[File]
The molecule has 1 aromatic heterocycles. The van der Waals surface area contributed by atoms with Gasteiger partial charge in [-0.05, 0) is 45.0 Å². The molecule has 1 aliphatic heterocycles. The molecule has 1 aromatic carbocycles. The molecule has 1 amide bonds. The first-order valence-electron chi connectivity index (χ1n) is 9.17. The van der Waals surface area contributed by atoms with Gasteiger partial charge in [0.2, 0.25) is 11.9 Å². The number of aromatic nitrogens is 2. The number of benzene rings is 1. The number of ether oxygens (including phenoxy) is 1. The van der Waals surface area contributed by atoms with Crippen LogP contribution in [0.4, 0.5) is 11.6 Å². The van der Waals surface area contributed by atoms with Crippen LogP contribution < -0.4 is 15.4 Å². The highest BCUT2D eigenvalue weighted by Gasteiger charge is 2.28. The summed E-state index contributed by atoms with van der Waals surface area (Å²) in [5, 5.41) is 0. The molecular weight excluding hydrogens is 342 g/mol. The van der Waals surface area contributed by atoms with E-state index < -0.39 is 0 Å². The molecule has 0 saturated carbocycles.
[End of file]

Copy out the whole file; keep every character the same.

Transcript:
The molecule has 1 aromatic heterocycles. The van der Waals surface area contributed by atoms with Gasteiger partial charge in [-0.05, 0) is 45.0 Å². The molecule has 1 aliphatic heterocycles. The molecule has 1 aromatic carbocycles. The molecule has 1 amide bonds. The first-order valence-electron chi connectivity index (χ1n) is 9.17. The van der Waals surface area contributed by atoms with Gasteiger partial charge in [0.2, 0.25) is 11.9 Å². The number of aromatic nitrogens is 2. The number of benzene rings is 1. The number of ether oxygens (including phenoxy) is 1. The van der Waals surface area contributed by atoms with Crippen LogP contribution in [0.4, 0.5) is 11.6 Å². The van der Waals surface area contributed by atoms with Crippen LogP contribution < -0.4 is 15.4 Å². The highest BCUT2D eigenvalue weighted by Gasteiger charge is 2.28. The summed E-state index contributed by atoms with van der Waals surface area (Å²) in [5, 5.41) is 0. The molecular weight excluding hydrogens is 342 g/mol. The van der Waals surface area contributed by atoms with E-state index < -0.39 is 0 Å². The molecule has 0 saturated carbocycles.